About the artwork
A hidden menace: a minefield from the Balkan wars near Vranje, Serbia. A defensive structure of the Serbian Army left behind from war against NATO in the nineties. As pioneer plants are overgrowing the fields, they are slowly turning into a virgin forest. This faceted artwork is put together from 20 small photo embroideries, each functioning as its own picture, but combined they create a completely new image with an amazing depth.
About the artist
Chris de Bode is drawn to dramatic stories of people, especially children. His photographic work was commissioned by several non-governmental organisations like Save the Children, Aids Funds/Stop Aids Now, MSF, Greenpeace, VSO, CARE, Oxfam, Cordaid and also several UN branches like UNFPA, UNHCR and WHO. He is also acknowledged author of documentary films. He has broad experience in mentoring workshops in several countries educating photographers on all levels focusing on story telling in pictures. A winner of first prize World Press Photo award. Born 1965 in the Netherlands.
Based on an exclusive licence agreement with Ercigoj, five of his best photographs were monumentalized in Ercigoj stitch technique. They encompass a wide range of motifs, from art to documentary photography. Each one is available in limited edition in different sizes. Each one comes with a Certificate of authenticity, hand signed by de Bode.
Extra big formats
The main problem of big format embroideries are material contractions that make it difficult to correctly position all the details of a motif. To overcome such deformations and other problems, over decades of creating big embroideries, we have developed technical and software solutions that enable us to deliver perfect embroideries of any dimensions and number of stitches.
Extraordinary number of stitches
In a classic embroidery, the number of stitches is somewhere between 20,000 and 200,000, and is limited by stretching and contracting of materials. By overcoming this limitations, we are able to make embroideries with millions of stitches which enables us to produce photorealistic embroideries and recreate any painting of any artistic style.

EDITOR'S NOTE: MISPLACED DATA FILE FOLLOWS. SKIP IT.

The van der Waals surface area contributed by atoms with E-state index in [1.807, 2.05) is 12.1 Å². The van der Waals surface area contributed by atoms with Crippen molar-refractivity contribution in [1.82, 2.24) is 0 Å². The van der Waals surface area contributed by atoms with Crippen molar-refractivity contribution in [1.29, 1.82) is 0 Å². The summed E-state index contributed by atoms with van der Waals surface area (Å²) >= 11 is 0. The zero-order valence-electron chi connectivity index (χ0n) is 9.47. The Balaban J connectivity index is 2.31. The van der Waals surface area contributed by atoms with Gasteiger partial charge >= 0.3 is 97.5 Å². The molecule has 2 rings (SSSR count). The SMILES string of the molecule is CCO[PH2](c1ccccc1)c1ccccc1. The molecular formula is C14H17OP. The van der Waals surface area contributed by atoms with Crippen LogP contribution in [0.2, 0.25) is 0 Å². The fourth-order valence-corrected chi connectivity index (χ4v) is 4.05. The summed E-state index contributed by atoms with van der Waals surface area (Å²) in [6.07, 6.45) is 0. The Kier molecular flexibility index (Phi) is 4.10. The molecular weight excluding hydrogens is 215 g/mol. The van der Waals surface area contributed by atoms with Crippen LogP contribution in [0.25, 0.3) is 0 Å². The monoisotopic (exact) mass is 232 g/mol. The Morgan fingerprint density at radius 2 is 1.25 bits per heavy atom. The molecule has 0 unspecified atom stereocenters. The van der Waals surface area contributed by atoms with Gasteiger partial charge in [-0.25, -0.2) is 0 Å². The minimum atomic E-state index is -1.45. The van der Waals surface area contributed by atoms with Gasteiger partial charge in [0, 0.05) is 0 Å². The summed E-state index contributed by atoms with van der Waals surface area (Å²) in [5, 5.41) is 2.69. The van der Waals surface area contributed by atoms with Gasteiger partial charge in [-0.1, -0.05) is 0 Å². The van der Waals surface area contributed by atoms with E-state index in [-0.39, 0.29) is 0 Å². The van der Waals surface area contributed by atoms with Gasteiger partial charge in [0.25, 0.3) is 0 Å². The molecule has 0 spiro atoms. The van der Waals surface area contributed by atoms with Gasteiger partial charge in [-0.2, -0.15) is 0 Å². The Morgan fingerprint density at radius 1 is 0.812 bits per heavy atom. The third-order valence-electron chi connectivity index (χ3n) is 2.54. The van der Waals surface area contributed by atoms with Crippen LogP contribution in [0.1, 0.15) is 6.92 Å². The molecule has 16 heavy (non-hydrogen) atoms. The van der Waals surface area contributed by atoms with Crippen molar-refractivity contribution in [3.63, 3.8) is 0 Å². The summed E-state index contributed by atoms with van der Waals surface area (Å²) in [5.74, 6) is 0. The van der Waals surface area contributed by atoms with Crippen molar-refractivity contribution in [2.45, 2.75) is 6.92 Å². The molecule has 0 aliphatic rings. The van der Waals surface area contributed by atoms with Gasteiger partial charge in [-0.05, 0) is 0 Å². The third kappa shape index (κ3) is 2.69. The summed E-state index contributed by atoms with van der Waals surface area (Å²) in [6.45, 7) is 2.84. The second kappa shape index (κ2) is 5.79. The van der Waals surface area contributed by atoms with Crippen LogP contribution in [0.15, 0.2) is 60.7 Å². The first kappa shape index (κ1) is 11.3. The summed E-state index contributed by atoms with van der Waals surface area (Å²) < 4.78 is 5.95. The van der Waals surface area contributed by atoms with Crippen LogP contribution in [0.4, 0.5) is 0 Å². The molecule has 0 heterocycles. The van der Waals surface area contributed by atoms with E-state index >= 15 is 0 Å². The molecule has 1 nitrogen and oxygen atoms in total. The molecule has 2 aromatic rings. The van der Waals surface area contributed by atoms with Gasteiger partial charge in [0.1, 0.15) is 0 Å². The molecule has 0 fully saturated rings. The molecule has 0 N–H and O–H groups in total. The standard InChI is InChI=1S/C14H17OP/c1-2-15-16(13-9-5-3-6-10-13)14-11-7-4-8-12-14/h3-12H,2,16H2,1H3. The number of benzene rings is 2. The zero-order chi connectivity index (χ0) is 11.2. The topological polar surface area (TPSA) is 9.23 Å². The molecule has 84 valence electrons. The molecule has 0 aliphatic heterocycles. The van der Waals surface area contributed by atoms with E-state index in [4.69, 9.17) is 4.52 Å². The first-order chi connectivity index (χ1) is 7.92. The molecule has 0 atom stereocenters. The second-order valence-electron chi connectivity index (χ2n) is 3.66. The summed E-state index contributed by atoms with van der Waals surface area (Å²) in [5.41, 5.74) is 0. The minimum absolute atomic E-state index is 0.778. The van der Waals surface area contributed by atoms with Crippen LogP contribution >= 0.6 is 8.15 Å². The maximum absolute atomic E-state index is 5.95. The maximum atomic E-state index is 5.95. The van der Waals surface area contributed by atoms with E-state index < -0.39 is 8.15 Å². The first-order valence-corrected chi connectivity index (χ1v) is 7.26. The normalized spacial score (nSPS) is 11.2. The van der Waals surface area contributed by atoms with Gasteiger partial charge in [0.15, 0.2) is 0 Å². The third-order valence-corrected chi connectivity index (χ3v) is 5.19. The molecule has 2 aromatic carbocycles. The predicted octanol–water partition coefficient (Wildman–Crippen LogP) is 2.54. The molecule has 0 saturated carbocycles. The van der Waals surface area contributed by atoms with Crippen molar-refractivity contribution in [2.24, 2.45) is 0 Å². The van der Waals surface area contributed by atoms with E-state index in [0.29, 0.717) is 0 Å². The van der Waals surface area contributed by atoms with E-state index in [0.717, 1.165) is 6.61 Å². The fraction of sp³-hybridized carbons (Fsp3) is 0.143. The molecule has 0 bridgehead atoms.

Innovation of layering
We layer multiple colours of threads and so create rich embroidery and colour texture that is impossible to create with classic one-layer embroidery technique. By layering, we develop colour transitions and shadowing, by which we create multiple-colour surfaces, similar to pointillism painting.
Smooth transitions and shading
By intertwining threads of endless colours and creating colour transitions, we can shape soft shadows, make one surface transition into another and mix colours into an endless multitude of hues. This way, we can also recreate motives from photographs and sophisticated art paintings which wouldn’t be possible with classic embroidery technique, using vector surfaces.
Sophisticated colour calibration
Usually in embroidery, 10 or 20, maybe 30 colours of threads are used. We use around 1,000 colour hues and if a colour still doesn’t match the desired one, we create it by layering and colour transitions. We have digitally scanned colours of all threads by using a spectrograph, so we can colour match any colour from an original material or from CMYK, RGB or Pantone colour schemes.